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Agatha Christie’s Poirot: Series 7 & 8

Release Year:         2013
Studio:         Acorn Media
Format:         Colour; Widescreen; NTSC
Rated:         Not Rated
# of Discs/Episodes:         2 / 4
Running Time:          412 minutes
DVD Release Date:         October 1, 2013
Screenwriters:         Clive Exton, Anthony Horowitz
Directors:         Andrew Grieve, Brian Farnham, Tom Clegg
Actors:         David Suchet, Hugh Fraser, Philip Jackson, Pauline Moran
DVD Features:         SDH subtitles
E:Top Picks Rating:         10/10

Acorn Media Write-up:  
Agatha Christie’s beloved detective solves complex cases with flair and finesse in these four feature-length mysteries from the hit series. Set amid the unparalleled elegance of the Art Deco era, these beautifully remastered adaptations star David Suchet as Poirot, Hugh Fraser (Sharpe) as Captain Hastings, Philip Jackson (Little Voice) as Chief Inspector Japp, and Pauline Moran as Miss Lemon. Guest stars include Russell Tovey (Little Dorrit) and Jamie Bamber (Battlestar Galactica).

Jon Ted Wynne Review:    
For some twenty years, Hercule Poirot’s definitive interpreter has been faithfully, little step by little step, bringing the master detective to life. While he may not have achieved the status of cultural icon (and this is debatable) David Suchet has succeeded in epitomizing Poirot, becoming the Belgian’s brand face. This is no simple achievement when other great actors have also lent their talents to inhabiting Poirot. I speak of Albert Finney, Ian Holm and Sir Peter Ustninov in particular.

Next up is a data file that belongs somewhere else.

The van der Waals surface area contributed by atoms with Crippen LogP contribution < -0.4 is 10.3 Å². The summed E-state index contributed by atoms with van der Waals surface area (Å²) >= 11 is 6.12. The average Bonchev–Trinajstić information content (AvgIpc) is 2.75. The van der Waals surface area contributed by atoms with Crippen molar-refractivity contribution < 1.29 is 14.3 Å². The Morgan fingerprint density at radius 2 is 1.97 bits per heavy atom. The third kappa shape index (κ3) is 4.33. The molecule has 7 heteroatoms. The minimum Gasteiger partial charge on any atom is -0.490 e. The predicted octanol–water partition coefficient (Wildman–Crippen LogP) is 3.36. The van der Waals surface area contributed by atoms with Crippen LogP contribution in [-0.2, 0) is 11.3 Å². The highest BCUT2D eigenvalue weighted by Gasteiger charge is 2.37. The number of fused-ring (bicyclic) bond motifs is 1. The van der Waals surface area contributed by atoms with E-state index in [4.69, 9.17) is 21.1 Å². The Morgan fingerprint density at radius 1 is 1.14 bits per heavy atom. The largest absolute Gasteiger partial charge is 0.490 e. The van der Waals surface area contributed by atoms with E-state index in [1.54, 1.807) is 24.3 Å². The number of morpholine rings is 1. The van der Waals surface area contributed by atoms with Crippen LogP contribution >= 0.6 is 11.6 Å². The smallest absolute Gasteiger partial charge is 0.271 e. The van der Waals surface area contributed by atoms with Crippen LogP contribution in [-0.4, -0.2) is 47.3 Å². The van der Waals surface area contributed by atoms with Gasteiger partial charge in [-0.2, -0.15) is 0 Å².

Suchet is beloved in this role and for good reason. However his performance is not, by far, the only ingredient of merit in this wonderful series. Hugh Fraser contributes just the right balance of faithful friend and slightly Nigel Bruce-ish exasperation about him. Philip Jackson brings a wonderful weight to every role he plays and finds the correct measure of “let’s get on with it” and being truly impressed (not jealous) by Poirot’s gifts. And Pauline Moran has just the right twist of Miss Lemon. These four are so good there is no need for a supporting cast and yet of course that we have in abundance. What would an episode of Poirot be like without a roomful of suspects for Poirot to mesmerize at the denouement of each program?

These episodes have been on DVD before. The special delight here is that, in accordance with the show’s enduring popularity, a reissue was deemed worthy of new remastering (the sound and picture quality is impeccable) as well as the added bonus of having the programs in original U.K. broadcast order. This is not to be sniffed at. The considered presentation of a series like POIROT really does gain from such details as broadcast order. It means we are seeing these programs the way they were meant to be seen.

Here are the episodes in their original order:

The Murder of Roger Aykroyd – Poirot’s much-needed retreat to the countryside is interrupted by the murder of a prosperous industrialist.

Lord Edgeware Dies – Following the death of a loathsome aristocrat, Poirot is stymied by his suspects’ ironclad alibis.

Murder in Mesopotamia – The detective travels to Iraq and finds himself embroiled in a web of rivalries, jealousy, and murder at an archaeological dig.

Evil Under the Sun – A sojourn in Devon turns into an investigation for Poirot after the body of a beautiful young woman is found on the beach.

As David Suchet continues his remarkable attack on the complete Poirot stories we can all sit back and exhult in the fact there is still more to come.